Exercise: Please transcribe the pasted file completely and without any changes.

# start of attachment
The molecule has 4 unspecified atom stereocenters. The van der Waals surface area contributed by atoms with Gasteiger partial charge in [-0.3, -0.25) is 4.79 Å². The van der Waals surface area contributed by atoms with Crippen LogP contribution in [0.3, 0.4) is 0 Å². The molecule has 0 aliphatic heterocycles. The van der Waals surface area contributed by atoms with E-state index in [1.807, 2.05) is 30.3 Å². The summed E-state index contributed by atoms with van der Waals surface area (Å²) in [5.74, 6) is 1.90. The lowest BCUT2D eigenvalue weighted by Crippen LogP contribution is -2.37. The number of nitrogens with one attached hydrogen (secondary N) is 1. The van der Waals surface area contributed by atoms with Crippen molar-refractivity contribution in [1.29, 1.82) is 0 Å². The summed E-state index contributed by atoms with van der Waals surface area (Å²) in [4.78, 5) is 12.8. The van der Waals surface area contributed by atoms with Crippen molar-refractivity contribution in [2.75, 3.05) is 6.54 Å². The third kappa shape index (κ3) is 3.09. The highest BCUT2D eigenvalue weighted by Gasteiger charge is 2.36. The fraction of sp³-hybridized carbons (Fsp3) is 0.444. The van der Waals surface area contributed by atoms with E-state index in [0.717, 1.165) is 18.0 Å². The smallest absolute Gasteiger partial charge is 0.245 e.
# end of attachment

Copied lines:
The molecule has 4 unspecified atom stereocenters. The van der Waals surface area contributed by atoms with Gasteiger partial charge in [-0.3, -0.25) is 4.79 Å². The van der Waals surface area contributed by atoms with Crippen LogP contribution in [0.3, 0.4) is 0 Å². The molecule has 0 aliphatic heterocycles. The van der Waals surface area contributed by atoms with E-state index in [1.807, 2.05) is 30.3 Å². The summed E-state index contributed by atoms with van der Waals surface area (Å²) in [5.74, 6) is 1.90. The lowest BCUT2D eigenvalue weighted by Crippen LogP contribution is -2.37. The number of nitrogens with one attached hydrogen (secondary N) is 1. The van der Waals surface area contributed by atoms with Crippen molar-refractivity contribution in [1.29, 1.82) is 0 Å². The summed E-state index contributed by atoms with van der Waals surface area (Å²) in [4.78, 5) is 12.8. The van der Waals surface area contributed by atoms with Crippen molar-refractivity contribution in [2.75, 3.05) is 6.54 Å². The third kappa shape index (κ3) is 3.09. The highest BCUT2D eigenvalue weighted by Gasteiger charge is 2.36. The fraction of sp³-hybridized carbons (Fsp3) is 0.444. The van der Waals surface area contributed by atoms with E-state index in [0.717, 1.165) is 18.0 Å². The smallest absolute Gasteiger partial charge is 0.245 e.